The stamp’s provenance includes the Lindemann Collection as well as the first part of the Outaouais Collection, the latter of which offered this example in 2017, when it sold for $75,900 (including buyer’s premium).

“Its new owner thought it fitting to re-offer it at the same time as part two of this lovely collection here, after a two-and-a-half-year ownership,” Cloutier said.

It carries a reserve price of $30,000 and a catalogue value of $60,000.

Lot 8 will offer an 1851-dated 12-penny plate proof in black (SC #3Pii) and on India paper with a diagonal “SPECIMEN” overprint in Carmine. It’s accompanied by a 2007 Saskatoon Stamp Centre certificate.

“The diagonal specimen proof is rarely seen in this lovely quality, and several of the recorded examples have small faults,” said Cloutier, who added this lot has a catalogue value of $5,000.

Rounding out the Outaouais highlights is an imperforate 1857 six-penny reddish purple “Consort” (SC #10) offered as Lot 25. The stamp – on “very thick soft paper” – is “missing from even the most advanced collections,” Cloutier said, adding this example is accompanied by a 2005 Greene Foundation certificate plus a 2007 Philatelic Foundation certificate.

“Advanced collectors know how rare the 6d (six-pence) reddish purple on very thick soft paper is in mint condition, with most known examples having various faults. Finding a collectible example with original gum is a true rarity.”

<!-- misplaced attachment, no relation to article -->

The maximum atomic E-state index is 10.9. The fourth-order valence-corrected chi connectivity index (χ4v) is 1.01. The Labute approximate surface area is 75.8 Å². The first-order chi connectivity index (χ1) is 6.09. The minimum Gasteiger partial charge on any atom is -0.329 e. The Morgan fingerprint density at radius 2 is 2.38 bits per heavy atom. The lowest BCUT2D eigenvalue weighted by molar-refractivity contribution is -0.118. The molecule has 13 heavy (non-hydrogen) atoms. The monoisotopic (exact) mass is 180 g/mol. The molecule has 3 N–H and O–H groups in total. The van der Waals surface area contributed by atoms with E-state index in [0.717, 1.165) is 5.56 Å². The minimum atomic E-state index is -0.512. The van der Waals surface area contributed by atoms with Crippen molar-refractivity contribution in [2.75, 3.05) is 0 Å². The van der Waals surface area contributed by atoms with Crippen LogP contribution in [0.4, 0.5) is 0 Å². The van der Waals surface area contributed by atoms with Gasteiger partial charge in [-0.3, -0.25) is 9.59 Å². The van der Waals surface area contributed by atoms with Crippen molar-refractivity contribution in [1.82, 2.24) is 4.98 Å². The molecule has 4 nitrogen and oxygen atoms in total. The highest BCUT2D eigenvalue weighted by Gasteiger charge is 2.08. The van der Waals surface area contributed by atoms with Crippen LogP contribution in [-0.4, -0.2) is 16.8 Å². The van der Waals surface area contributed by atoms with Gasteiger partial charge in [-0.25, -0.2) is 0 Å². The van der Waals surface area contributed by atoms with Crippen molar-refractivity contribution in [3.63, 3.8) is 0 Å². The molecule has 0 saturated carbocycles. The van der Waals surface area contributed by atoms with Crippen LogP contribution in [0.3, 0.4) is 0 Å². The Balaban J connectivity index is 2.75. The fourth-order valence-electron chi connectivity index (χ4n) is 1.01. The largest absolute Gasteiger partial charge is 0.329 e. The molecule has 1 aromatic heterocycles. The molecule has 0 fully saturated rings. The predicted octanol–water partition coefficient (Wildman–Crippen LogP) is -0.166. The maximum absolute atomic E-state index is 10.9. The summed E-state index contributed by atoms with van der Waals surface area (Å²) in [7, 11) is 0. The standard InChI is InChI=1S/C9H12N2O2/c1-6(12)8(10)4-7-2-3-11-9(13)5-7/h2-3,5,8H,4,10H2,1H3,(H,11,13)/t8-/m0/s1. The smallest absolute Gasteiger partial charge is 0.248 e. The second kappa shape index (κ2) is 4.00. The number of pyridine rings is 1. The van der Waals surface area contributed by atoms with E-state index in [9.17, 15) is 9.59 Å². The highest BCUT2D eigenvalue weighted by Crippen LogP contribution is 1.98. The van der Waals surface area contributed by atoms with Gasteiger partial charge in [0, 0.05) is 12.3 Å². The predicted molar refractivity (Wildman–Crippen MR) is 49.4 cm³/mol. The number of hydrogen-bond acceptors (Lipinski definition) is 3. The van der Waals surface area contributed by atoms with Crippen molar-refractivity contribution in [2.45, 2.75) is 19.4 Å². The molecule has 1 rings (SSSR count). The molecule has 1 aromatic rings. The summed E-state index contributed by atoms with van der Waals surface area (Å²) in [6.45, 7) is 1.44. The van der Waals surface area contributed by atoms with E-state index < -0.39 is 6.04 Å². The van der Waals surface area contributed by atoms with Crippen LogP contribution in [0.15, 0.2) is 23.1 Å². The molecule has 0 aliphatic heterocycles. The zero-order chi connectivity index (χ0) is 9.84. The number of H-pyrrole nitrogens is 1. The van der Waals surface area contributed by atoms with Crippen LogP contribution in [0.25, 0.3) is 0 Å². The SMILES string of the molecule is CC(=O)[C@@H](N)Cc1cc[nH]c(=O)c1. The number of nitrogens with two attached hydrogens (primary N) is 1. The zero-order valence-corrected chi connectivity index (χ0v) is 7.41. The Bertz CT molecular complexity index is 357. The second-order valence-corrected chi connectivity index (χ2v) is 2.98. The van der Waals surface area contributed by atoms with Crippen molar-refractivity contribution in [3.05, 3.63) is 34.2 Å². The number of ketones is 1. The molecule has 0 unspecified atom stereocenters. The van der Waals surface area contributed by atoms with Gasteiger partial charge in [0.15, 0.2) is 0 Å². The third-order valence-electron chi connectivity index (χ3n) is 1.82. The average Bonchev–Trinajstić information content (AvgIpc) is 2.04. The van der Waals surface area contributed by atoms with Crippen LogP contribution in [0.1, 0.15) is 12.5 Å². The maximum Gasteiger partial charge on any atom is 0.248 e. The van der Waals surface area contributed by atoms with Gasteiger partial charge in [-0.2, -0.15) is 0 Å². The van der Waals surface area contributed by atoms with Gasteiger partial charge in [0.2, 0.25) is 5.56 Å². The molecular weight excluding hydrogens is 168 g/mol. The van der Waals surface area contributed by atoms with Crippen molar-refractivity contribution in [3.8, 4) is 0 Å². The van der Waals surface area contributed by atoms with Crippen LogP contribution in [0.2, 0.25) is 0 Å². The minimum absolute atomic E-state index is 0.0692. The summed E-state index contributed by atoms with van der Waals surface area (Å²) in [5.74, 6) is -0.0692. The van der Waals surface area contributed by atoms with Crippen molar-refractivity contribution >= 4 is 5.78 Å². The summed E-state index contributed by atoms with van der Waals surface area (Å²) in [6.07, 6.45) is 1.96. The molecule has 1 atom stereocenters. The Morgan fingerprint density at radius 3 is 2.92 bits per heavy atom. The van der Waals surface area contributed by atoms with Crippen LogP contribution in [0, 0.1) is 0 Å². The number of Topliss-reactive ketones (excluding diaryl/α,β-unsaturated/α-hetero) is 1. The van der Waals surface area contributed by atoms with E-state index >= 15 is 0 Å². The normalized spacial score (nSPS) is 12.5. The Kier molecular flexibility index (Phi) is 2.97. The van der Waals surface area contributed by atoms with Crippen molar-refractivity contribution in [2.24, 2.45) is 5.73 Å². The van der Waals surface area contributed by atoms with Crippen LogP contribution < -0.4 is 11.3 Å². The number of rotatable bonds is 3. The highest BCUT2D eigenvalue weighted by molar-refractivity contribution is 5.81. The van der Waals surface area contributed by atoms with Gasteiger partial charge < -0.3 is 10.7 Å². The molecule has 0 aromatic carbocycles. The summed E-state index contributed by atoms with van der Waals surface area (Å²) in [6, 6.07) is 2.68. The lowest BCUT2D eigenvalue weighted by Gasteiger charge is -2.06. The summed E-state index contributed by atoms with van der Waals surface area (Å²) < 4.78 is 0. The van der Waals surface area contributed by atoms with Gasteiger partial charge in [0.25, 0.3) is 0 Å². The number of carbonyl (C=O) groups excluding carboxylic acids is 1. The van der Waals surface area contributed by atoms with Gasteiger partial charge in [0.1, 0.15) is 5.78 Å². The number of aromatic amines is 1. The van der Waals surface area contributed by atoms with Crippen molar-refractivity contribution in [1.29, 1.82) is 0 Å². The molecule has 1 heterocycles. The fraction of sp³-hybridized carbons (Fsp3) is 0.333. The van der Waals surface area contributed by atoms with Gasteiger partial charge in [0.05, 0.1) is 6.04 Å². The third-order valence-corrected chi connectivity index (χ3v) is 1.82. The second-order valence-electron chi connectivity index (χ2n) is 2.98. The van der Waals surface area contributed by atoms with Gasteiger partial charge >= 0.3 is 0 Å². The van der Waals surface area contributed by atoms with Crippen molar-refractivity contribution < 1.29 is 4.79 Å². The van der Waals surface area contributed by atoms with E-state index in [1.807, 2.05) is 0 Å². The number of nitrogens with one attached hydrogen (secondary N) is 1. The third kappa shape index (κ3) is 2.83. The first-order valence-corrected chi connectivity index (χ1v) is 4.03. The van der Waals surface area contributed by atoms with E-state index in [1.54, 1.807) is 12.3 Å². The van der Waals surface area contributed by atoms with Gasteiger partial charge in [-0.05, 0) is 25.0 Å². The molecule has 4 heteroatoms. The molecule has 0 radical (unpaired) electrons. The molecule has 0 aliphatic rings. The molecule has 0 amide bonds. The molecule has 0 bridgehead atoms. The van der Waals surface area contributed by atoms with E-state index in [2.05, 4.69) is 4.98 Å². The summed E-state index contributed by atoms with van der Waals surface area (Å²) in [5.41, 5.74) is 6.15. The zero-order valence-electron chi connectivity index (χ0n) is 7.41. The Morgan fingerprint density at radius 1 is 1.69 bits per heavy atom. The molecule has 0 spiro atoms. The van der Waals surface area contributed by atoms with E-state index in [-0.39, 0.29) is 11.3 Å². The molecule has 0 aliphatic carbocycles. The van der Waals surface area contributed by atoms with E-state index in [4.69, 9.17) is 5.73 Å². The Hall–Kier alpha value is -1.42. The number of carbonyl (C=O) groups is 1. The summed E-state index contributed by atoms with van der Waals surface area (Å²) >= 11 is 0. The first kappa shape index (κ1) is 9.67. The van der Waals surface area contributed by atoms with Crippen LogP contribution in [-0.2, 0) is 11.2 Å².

In postal history, a 1929 flown registered cover franked with five India airmail stamps on their first day of issue is crossing the block as Lot 1439.

This lot has a reserve price of $10,000 and a catalogue value of $40,000.

OTHER HIGHLIGHTS

The remainder of session one will offer Canada and British North America material from Lots 301-894.

Session two, offering British Commonwealth and worldwide material, runs from Lots 901-961 while session three – postal history and literature – will cross the block as Lots 1001-1566. Finally, session four will run from Lots 1601-1965 and offer large lots, collections and remainders.

In addition to the Outaouais Collection, the upcoming sale will also feature:

  • the Brian Plain Collection of Canadian Dead Letter Office postal history;
  • part two of the Leon Victor Pont Collection of early India first-flight postal history in 159 lots;
  • two worldwide lifetime collections, one in 42 Scott international albums and another in 38 Minkus albums, both offered intact;
  • an “extensive and advanced” collection of used People’s Republic of China stamps in six albums; and
  • Canadian and worldwide postal history and postcards plus worldwide stamps and collections.

The back of the 1929 cover, which has an estimate of $2,500, is signed by Stephen Smith and G. Grant, the latter of who designed the five India airmail stamps affixed to the other side.

In the Pont Collection, a Nov. 4, 1929, flown registered cover franked with five India airmail stamps from their first day of issue will be offered as Lot 1439.

Mailed from Park Street, a famous thoroughfare in Calcutta, to Leon Pont in London, England, the cover was flown by Imperial Airway and has four different airmail labels plus a boxed stamp reading, ”FIRST DAY / OF ISSUE OF / AIR MAIL STAMPS.” A Park Street registration label is on the back alongside an oval registration receiver dated Nov. 20, 1929. It’s also signed on the back by the stamps’ designer, G. Grant, and Stephen H. Smith.

It’s expected to bring $2,500.